The stigma around depression or suicidal thoughts can prevent those who need help the most from seeking it.
According to a 2016 Centers for Disease Control finding, suicide was the tenth leading cause of death in the United States, resulting in about 45,000 deaths. Suicidal thoughts are not harmless cries for attention and should be addressed, according to the National Institute of Mental Health.
Even as suicide rates increase, there is still a stigma against mental health disorders that can be harmful for people who need understanding and empathy the most. College students are especially susceptible to depression and thoughts of suicide.
But many feel uncomfortable discussing depression — whether it’s affecting themselves or a love one. Mental health knows no boundaries. The struggles of work, relationships and school can affect a person’s mental health.
When people struggle personally, they may isolate themselves from loved ones and society as a whole, process their problems internally and compress their feelings until it is too late.
If unattended, those who face difficulties with depression and their mental health may endure more pain in the future. According to the Centers for Disease Control, a lack of connectedness has a strong correlation to suicidal thoughts. We need to be mindful of the pain that isn’t visible.
When you see a friend who seems emotionally unattached or distant, lend a hand and ask if they’re okay. Be the outlet they may feel is unavailable to them. When we are physically sick, we seek the proper professional treatment while our loved ones cater to us at home. The same method should be applied when dealing with mental health or depression.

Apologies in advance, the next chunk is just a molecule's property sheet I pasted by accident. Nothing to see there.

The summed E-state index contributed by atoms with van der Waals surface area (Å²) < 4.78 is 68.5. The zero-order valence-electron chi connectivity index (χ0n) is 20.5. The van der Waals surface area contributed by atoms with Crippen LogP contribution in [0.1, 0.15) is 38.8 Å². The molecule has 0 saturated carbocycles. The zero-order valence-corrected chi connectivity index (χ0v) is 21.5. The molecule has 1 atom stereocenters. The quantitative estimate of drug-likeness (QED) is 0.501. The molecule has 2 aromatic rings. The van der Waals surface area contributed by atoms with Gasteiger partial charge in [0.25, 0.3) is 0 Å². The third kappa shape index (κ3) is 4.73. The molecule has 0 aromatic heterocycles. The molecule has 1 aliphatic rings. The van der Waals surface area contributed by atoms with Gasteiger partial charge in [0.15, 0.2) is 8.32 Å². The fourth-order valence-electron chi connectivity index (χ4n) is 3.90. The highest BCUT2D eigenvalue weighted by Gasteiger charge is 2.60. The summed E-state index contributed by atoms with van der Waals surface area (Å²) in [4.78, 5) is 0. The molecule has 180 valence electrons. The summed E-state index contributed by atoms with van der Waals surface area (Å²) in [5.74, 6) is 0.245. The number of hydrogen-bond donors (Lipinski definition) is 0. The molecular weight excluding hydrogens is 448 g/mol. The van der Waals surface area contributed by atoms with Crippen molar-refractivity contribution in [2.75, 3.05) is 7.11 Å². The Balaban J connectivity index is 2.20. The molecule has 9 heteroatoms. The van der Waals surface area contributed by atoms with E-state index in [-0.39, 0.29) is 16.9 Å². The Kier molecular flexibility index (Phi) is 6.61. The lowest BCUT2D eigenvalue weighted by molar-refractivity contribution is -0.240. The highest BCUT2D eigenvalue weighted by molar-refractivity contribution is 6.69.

Jobs and school dominate our lives by telling us to push our feelings aside and get to work. When we push our mental well-being aside, our struggles will eventually show in other aspects of life.
According to the Centers for Disease Control and Prevention, suicide is the second leading cause of death for Americans aged 10 to 34.
These lives could be saved by overcoming the stigma surrounding depression and suicide. There is nothing wrong with being emotionally vulnerable, and there is nothing wrong with being open.
For students, there is help available on campus. Counseling and Psychological Services provides an outlet for students to discuss their struggles through scheduled appointments, or if needed, emergency meetings.
UTA also has MAVS Talk, a 24-hour crisis line that students can call in order to talk to a trained professional.
We can all lend a hand to someone in need. If you find a friend in emotional distress, give them an outlet to open up and talk about the problems they face.
Your concern and willingness to listen may just save a life.
The Shorthorn Editorial Board is made up of opinion editor Jacob Reyes; Editor-in-Chief Reese Oxner; associate news editor Amanda Padilla; Carmina Tiscareño, life and entertainment editor; social media editor Narda Pérez; Shay Cohen, copy editor and multimedia journalist; Zaria Turner, life and entertainment reporter; and sports reporter R.J. Coyle.